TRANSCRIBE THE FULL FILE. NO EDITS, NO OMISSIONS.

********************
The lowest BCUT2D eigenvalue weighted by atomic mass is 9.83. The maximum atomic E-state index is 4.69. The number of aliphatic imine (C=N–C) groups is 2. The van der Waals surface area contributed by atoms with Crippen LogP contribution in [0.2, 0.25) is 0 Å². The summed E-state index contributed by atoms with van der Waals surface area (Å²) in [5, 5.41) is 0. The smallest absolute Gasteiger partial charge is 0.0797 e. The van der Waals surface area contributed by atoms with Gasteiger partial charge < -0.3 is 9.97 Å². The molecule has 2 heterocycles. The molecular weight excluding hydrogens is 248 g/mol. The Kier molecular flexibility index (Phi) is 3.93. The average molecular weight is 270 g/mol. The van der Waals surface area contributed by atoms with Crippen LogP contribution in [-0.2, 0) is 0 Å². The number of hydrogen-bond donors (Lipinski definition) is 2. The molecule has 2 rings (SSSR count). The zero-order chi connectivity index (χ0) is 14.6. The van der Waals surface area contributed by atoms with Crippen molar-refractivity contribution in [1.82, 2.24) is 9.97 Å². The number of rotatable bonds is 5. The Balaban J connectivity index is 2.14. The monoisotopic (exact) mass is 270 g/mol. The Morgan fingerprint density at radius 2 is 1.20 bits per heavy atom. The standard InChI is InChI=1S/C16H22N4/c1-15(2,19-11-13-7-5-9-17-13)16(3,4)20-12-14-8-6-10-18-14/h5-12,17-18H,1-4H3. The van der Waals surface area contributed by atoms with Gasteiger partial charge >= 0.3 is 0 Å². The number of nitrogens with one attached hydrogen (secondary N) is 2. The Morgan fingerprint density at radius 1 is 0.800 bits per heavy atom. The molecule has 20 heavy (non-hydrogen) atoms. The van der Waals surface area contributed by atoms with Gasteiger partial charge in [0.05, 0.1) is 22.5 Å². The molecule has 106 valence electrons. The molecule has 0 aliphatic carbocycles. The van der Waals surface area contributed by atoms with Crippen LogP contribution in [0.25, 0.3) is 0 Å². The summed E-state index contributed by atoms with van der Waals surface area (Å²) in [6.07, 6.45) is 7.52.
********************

The lowest BCUT2D eigenvalue weighted by atomic mass is 9.83. The maximum atomic E-state index is 4.69. The number of aliphatic imine (C=N–C) groups is 2. The van der Waals surface area contributed by atoms with Crippen LogP contribution in [0.2, 0.25) is 0 Å². The summed E-state index contributed by atoms with van der Waals surface area (Å²) in [5, 5.41) is 0. The smallest absolute Gasteiger partial charge is 0.0797 e. The van der Waals surface area contributed by atoms with Gasteiger partial charge < -0.3 is 9.97 Å². The molecule has 2 heterocycles. The molecular weight excluding hydrogens is 248 g/mol. The Kier molecular flexibility index (Phi) is 3.93. The average molecular weight is 270 g/mol. The van der Waals surface area contributed by atoms with Crippen LogP contribution in [-0.2, 0) is 0 Å². The number of hydrogen-bond donors (Lipinski definition) is 2. The molecule has 2 rings (SSSR count). The zero-order chi connectivity index (χ0) is 14.6. The van der Waals surface area contributed by atoms with Crippen molar-refractivity contribution in [1.82, 2.24) is 9.97 Å². The number of rotatable bonds is 5. The Balaban J connectivity index is 2.14. The monoisotopic (exact) mass is 270 g/mol. The Morgan fingerprint density at radius 2 is 1.20 bits per heavy atom. The standard InChI is InChI=1S/C16H22N4/c1-15(2,19-11-13-7-5-9-17-13)16(3,4)20-12-14-8-6-10-18-14/h5-12,17-18H,1-4H3. The van der Waals surface area contributed by atoms with Gasteiger partial charge >= 0.3 is 0 Å². The number of nitrogens with one attached hydrogen (secondary N) is 2. The Morgan fingerprint density at radius 1 is 0.800 bits per heavy atom. The molecule has 20 heavy (non-hydrogen) atoms. The van der Waals surface area contributed by atoms with Gasteiger partial charge in [0.05, 0.1) is 22.5 Å². The molecule has 106 valence electrons. The molecule has 0 aliphatic carbocycles. The van der Waals surface area contributed by atoms with Crippen LogP contribution in [0.25, 0.3) is 0 Å². The summed E-state index contributed by atoms with van der Waals surface area (Å²) in [6.07, 6.45) is 7.52.